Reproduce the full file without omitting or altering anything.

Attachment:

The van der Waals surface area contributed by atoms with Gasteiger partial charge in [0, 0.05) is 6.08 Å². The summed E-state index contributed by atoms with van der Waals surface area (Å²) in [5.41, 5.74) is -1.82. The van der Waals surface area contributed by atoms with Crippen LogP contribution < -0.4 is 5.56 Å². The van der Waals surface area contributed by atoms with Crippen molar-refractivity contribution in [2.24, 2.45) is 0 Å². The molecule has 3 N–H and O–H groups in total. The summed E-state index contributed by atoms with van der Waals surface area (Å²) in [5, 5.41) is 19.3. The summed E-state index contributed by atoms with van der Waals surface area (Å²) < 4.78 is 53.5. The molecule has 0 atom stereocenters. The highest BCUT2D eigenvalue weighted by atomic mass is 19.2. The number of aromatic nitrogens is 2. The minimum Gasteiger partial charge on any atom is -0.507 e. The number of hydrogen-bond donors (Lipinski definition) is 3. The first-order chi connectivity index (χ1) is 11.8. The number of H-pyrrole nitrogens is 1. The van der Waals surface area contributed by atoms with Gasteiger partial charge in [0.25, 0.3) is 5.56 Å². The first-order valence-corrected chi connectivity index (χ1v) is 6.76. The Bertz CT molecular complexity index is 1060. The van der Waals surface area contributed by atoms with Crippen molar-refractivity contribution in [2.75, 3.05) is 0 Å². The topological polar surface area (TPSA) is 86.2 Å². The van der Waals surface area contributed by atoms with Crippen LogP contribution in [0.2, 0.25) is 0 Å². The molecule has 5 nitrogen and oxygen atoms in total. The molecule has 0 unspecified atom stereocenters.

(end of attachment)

The van der Waals surface area contributed by atoms with Gasteiger partial charge in [0, 0.05) is 6.08 Å². The summed E-state index contributed by atoms with van der Waals surface area (Å²) in [5.41, 5.74) is -1.82. The van der Waals surface area contributed by atoms with Crippen LogP contribution < -0.4 is 5.56 Å². The van der Waals surface area contributed by atoms with Crippen molar-refractivity contribution in [2.24, 2.45) is 0 Å². The molecule has 3 N–H and O–H groups in total. The summed E-state index contributed by atoms with van der Waals surface area (Å²) in [5, 5.41) is 19.3. The summed E-state index contributed by atoms with van der Waals surface area (Å²) < 4.78 is 53.5. The molecule has 0 atom stereocenters. The highest BCUT2D eigenvalue weighted by atomic mass is 19.2. The number of aromatic nitrogens is 2. The minimum Gasteiger partial charge on any atom is -0.507 e. The number of hydrogen-bond donors (Lipinski definition) is 3. The first-order chi connectivity index (χ1) is 11.8. The number of H-pyrrole nitrogens is 1. The van der Waals surface area contributed by atoms with Gasteiger partial charge in [0.25, 0.3) is 5.56 Å². The first-order valence-corrected chi connectivity index (χ1v) is 6.76. The Bertz CT molecular complexity index is 1060. The van der Waals surface area contributed by atoms with Crippen molar-refractivity contribution in [2.75, 3.05) is 0 Å². The topological polar surface area (TPSA) is 86.2 Å². The van der Waals surface area contributed by atoms with Crippen LogP contribution in [0.2, 0.25) is 0 Å². The molecule has 5 nitrogen and oxygen atoms in total. The molecule has 0 unspecified atom stereocenters.